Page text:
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Labor and business groups have filed legal notices challenging the implementation of New Jersey’s environmental justice law that denies or would impose conditions on permits for facilities that the state deems will have a disproportionately negative impact on overburdened communities.

The Engineers Labor-Employer Cooperative of the International Union of Operating Engineers Local 825 (ELEC 825) filed a notice of appeal in the Appellate Division of Superior Court on June 1 against the state Department of Environmental Protection. DEP adopted the rule in April without any of the substantive changes recommended by the business community.

Mike Makarski, a spokesperson ELEC 825, told Politico on Monday the rule goes too far.

“We collectively are all for doing things to protect the environment and overburdened communities but we’re also not in favor of overburdening policy, and this is just overreaching that went too far, and there is no other recourse,” Makarski told Politico.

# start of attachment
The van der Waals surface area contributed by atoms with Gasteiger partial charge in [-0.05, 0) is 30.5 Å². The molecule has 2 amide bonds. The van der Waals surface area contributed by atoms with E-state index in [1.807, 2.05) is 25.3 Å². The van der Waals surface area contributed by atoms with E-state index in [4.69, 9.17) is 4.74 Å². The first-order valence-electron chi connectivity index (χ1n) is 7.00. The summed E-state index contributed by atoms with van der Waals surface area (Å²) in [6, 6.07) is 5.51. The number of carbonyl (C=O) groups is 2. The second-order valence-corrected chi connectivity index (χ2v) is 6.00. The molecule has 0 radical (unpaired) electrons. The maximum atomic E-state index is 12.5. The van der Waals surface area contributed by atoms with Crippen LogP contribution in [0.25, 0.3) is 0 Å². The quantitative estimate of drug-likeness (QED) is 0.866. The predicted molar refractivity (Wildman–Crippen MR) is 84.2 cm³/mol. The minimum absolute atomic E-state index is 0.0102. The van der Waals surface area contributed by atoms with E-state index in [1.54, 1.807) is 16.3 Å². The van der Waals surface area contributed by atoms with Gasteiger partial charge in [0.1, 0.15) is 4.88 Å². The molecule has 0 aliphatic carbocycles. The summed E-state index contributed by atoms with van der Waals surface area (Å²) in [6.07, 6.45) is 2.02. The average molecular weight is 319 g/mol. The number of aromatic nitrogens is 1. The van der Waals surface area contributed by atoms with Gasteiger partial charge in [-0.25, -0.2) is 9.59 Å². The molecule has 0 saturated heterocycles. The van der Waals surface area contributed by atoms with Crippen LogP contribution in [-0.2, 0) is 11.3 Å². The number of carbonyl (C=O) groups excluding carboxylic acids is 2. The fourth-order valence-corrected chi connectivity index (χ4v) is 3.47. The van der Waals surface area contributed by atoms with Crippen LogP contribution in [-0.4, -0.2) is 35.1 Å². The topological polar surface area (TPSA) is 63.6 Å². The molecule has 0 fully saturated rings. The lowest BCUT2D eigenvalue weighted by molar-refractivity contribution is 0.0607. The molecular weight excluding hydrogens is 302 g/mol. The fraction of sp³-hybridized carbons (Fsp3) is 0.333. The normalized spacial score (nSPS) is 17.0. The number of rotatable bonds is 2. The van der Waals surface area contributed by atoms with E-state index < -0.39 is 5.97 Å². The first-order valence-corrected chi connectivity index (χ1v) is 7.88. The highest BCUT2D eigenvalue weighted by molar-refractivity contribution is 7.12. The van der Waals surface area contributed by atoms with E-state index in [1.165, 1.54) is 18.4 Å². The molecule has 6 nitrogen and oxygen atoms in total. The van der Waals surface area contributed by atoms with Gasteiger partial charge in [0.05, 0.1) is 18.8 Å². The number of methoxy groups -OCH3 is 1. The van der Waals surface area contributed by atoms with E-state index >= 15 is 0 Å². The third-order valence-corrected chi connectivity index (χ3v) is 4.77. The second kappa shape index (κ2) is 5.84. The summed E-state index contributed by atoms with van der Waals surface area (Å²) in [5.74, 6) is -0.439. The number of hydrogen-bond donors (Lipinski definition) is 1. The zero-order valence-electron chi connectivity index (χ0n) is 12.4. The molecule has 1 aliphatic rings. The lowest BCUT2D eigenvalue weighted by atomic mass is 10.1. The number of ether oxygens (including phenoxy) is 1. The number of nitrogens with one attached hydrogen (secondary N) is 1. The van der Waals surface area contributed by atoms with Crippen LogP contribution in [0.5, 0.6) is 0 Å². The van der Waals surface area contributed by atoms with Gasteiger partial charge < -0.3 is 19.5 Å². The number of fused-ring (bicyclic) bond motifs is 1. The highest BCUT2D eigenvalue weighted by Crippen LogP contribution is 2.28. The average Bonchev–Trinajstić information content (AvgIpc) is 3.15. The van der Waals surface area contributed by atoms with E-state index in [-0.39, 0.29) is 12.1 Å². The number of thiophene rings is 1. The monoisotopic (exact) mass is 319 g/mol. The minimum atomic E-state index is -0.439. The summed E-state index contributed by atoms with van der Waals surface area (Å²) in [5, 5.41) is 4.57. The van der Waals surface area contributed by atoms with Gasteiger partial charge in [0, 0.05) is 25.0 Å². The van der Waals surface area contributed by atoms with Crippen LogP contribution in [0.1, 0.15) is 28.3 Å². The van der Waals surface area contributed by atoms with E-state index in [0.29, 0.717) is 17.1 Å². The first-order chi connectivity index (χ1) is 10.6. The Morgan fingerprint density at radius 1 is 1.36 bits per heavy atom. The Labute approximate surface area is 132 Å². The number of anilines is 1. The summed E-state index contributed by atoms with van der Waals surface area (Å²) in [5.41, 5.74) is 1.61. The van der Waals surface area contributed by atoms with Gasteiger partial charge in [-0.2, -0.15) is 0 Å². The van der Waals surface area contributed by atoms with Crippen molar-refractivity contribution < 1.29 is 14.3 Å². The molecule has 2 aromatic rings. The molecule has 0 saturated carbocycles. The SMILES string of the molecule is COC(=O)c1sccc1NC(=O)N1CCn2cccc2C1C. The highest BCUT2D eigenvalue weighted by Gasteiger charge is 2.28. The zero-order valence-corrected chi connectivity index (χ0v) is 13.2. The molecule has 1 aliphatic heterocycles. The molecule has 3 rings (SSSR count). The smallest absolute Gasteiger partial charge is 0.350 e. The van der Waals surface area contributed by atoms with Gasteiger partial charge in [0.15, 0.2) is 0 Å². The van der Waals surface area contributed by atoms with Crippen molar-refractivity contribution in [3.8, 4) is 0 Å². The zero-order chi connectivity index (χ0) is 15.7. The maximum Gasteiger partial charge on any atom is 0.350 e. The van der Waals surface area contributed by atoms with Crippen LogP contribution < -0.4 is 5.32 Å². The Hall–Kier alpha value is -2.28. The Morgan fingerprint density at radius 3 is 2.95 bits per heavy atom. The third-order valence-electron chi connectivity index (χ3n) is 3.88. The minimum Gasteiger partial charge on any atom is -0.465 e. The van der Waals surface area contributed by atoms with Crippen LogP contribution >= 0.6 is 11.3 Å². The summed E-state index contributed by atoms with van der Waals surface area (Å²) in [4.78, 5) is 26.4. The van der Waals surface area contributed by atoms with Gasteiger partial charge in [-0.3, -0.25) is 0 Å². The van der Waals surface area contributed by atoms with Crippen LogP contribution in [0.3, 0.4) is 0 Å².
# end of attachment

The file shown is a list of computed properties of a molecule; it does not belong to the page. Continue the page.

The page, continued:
ELEC 825 is one of two organizations that have filed separate legal appeals regarding the rules DEP created to implement the 2020 environmental justice law.  Also appealing the rule is the New Jersey chapter of the Institute of Scrap Recycling Industries.

“NJBIA is supportive of these lawsuits that challenge the extreme and unworkable regulations adopted by the DEP,” said NJBIA Deputy Chief Government Affairs Officer Ray Cantor. “These regulations are far beyond legislative intent and will only serve to further drive out good paying manufacturing jobs from our state, and, ironically, prevent the expansion of recycling facilities and other environmentally beneficial infrastructure projects.”

Further legal challenges could also be brought by any companies whose permits are denied by the DEP under the new environmental justice rules.